Posted: Friday, February 20, 2009 8:01 pm
Dear Annie: Twelve years ago my dad had an affair with “Linda,” a woman who worked in his office. At the time, we lived in a small town where everyone heard about it. I was deeply humiliated by the experience. Dad left Mom and married Linda. They appear to be happy. My mother has remarried, too, but I still feel like Linda ruined my childhood.
I am now married and have an 8-month-old boy. I have forgiven Dad. I want a relationship with him, especially now that he has a grandchild. But I have no interest in a relationship with his wife. I am polite when we visit, but make no attempt to greet her or thank her for cooking or having us over. Linda tries to be nice, but returning her courtesies feels like I am betraying Mom.
When I married my husband, I gave Dad a collage of family pictures. He refused to hang it in his house, saying it was insulting to Linda because there were no pictures of her or her kids in the collage. This irritated me. She and her children are not my family. What really bothered me, however, was when they visited my house and looked at my scrapbooks for my son. Dad said Linda’s picture should have been included under “grandparents.” He says I am passing down old baggage to my son.
I think I’m entitled to scrapbook the way I want. Dad is crazy to believe I will ever feel affection for this woman. How do I have a close relationship with my father when he is always trying to make me accept Linda? — Stepmother Blues
Dear Blues: Linda is Dad’s wife, and he wants you to accept her. You don’t have to be affectionate, nor do you need to put her picture in your scrapbooks, but it serves no purpose for you to insist on holding a grudge. It is not a betrayal of Mom to be civil to Linda, to thank her when she has you for a meal and to treat her decently. It’s been 12 years. Give it a rest.
Dear Annie: While out to dinner with a group of five people, I listened to them without interruption. But when I started talking about a trip to Yosemite, I’d barely gotten through one sentence when someone else began talking over me, describing their trip to Yosemite.
How can I politely tell them to let me have a chance to talk about my vacation? — Respectful Conversationalist
Dear Respectful: Some people are rude this way. It’s generally not intentional and if it happens repeatedly, it’s OK to say, “Excuse me. Would you mind if I finished my story? When I’m done, I’d be happy to hear yours.”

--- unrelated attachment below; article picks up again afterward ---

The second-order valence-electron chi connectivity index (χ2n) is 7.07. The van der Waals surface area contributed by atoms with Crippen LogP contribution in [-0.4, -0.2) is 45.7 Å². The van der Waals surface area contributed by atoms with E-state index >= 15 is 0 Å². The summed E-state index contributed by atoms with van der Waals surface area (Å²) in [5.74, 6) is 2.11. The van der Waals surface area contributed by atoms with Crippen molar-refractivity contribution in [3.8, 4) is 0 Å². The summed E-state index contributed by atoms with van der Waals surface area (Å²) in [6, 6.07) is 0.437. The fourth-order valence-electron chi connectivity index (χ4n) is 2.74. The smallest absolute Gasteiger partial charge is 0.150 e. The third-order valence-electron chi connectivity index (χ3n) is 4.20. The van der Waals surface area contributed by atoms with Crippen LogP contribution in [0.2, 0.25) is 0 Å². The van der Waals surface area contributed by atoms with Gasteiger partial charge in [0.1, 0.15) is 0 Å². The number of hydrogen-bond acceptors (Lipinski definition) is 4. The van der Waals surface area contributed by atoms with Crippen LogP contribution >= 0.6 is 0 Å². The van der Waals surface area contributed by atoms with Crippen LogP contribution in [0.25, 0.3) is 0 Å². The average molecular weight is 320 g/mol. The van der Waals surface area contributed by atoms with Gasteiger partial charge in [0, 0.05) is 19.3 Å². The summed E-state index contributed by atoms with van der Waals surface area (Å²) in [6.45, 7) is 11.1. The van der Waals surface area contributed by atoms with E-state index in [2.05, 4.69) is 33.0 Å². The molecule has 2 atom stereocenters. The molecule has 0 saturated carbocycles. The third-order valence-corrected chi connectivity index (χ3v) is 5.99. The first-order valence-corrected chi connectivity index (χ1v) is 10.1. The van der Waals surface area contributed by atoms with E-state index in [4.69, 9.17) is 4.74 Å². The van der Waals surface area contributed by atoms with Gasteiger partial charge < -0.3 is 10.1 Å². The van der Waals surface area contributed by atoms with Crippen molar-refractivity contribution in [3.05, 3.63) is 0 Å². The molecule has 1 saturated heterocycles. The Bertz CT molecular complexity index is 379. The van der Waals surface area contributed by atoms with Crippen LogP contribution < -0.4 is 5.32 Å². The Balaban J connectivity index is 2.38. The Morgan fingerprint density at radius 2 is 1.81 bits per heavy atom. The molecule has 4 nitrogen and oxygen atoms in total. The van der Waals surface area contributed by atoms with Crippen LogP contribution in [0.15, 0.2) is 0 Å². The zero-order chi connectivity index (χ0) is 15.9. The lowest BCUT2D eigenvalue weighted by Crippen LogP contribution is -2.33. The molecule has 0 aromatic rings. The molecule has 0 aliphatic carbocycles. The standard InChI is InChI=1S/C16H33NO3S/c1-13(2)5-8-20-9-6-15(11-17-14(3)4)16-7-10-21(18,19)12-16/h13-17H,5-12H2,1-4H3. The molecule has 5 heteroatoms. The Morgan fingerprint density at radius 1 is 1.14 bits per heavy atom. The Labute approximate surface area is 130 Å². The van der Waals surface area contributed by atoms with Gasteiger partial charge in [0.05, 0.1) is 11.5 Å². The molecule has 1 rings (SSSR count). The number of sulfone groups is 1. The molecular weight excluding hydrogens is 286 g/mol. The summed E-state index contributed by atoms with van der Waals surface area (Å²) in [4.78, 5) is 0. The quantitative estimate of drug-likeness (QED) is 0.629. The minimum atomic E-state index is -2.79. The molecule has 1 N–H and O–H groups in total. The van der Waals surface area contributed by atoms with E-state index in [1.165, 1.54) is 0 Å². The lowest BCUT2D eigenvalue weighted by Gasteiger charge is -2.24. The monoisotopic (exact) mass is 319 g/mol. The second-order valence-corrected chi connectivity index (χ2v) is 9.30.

Dear Annie: I read the letter from “Barren in Boise,” whose workaholic husband keeps postponing starting a family. I’m her 39 years later.
I wish my husband had been honest and said he didn’t want kids. Instead, I took his non-answers for agreement and we had three children. He wasn’t in the hospital when any of them were born. He dropped me off and said he’d be “right back.”
You were right to warn her that if she had kids with this man, she would raise them alone. I considered myself a single mom with funding. He was always too busy to be a hands-on father. In addition to work, he feels compelled to get as many letters after his name as possible. His employer encourages it, so he keeps racking up the degrees.
Now it is just the two of us and he works more than ever. My advice to “Barren” is to leave while she is still young. He is not going to change. Trust me. I’ve been there. And 39 years later, I’m still there. — Should Have Left Him in Vermont
Dear Vermont: As the old saying goes, your husband has been too busy making a living to make a life.
Annie’s Mailbox is written by Kathy Mitchell and Marcy Sugar, longtime editors of the Ann Landers column. Please e-mail your questions to email@example.com, or write to: Annie’s Mailbox, P.O. Box 118190, Chicago, IL 60611. To find out more about Annie’s Mailbox, and read features by other Creators Syndicate writers and cartoonists, visit the Creators Syndicate Web page at www.creators.com.
Published in The Messenger 2.20.09